The American Institute of Chemical Engineers, or AIChE, organizes special sessions during its annual national meeting to honor chemical engineers for significant contributions to the field.
In 2020, Arizona State University Regents Professor Jerry Lin was honored for his lifetime dedication and career contributions to the fundamentals and application of membrane technology.
Due to the COVID-19 pandemic, AIChE held their annual national meeting virtually late last year. The meeting conducted five sessions in honor of Lin, featuring 18 invited speakers including prominent researchers in the field and former students of Lin, who presented alongside Lin’s own presentation.
Lin’s lab in the Ira A. Fulton Schools of Engineering currently works on membrane technologies for chemical process intensification. The goal is to improve energy efficiencies, carbon dioxide capture in electrical power plants, and the safety and efficiency of lithium-metal batteries for energy storage.
Regarding process intensification, Lin’s lab is focused on two groups of crystalline microporous membranes with a pore size in the sub-nanometer range, which are alumina-silicate zeolites and metal-organic-framework. These membranes enable the separation of gas and liquid molecules with very similar physical properties, such as propylene and propane mixture and xylene isomers.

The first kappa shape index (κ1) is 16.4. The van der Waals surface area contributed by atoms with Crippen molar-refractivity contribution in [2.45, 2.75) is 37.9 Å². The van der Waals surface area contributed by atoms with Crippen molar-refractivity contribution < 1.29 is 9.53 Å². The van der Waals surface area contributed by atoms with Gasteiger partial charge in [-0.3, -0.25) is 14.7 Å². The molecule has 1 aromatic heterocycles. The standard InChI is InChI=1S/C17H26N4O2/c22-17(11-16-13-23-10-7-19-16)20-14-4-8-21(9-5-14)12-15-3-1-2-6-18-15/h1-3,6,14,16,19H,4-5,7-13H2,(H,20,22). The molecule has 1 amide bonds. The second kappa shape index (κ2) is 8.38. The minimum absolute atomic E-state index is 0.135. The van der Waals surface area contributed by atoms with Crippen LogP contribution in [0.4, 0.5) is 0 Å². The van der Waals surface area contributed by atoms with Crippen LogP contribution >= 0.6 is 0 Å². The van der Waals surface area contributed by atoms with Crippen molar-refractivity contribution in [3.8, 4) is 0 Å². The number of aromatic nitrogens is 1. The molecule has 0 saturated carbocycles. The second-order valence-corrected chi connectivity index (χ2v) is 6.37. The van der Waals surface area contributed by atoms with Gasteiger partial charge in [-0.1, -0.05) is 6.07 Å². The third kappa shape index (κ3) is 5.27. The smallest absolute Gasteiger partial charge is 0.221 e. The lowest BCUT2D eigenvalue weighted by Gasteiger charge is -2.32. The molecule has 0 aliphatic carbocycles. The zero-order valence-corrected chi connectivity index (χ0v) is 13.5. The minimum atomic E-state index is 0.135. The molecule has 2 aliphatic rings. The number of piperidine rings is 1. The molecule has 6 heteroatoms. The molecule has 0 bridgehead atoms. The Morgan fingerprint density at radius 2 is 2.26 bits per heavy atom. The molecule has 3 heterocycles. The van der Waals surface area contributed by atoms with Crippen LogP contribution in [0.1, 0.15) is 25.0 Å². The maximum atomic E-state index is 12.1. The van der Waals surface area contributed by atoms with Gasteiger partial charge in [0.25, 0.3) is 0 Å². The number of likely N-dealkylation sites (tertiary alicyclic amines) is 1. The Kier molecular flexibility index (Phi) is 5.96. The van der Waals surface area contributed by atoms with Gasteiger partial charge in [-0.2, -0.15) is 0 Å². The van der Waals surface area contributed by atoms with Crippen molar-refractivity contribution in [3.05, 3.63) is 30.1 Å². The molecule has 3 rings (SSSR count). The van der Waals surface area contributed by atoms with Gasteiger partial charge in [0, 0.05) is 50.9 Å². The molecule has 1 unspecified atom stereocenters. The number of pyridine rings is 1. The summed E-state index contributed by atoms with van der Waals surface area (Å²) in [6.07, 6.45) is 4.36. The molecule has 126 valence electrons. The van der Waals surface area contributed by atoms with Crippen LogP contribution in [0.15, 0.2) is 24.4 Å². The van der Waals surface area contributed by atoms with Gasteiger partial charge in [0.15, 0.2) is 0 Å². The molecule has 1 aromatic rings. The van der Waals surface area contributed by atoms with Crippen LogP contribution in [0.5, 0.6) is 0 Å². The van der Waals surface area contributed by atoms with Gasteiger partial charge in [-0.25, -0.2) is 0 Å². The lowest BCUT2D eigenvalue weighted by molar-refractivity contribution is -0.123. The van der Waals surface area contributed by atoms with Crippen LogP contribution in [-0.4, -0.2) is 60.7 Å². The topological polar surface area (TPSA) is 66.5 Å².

Lin also works on ionic conducting ceramic membrane reactors for the conversion of coal or natural gas to hydrogen with simultaneous capture of carbon dioxide for chemical synthesis or electrical power generation. Additionally, Lin is developing lithium-ion batteries and lithium-metal batteries with inorganic membranes as a separator. These batteries show improved performance and are non-combustible and safe for energy storage applications.
Lin has published about 400 papers and holds nine patents in membranes, separation processes and energy storage. He is an elected Fellow of the American Society for the Advancement of Science, the American Institute of Chemical Engineers and the North American Membrane Society.
“I am very humbled by the honor and recognition given by my professional institute,” Lin says. “Though the recognition is for my lifetime contribution to membrane science, there are still quite some challenges in research in membrane science, and I will continue to work to advance membrane science and technology.”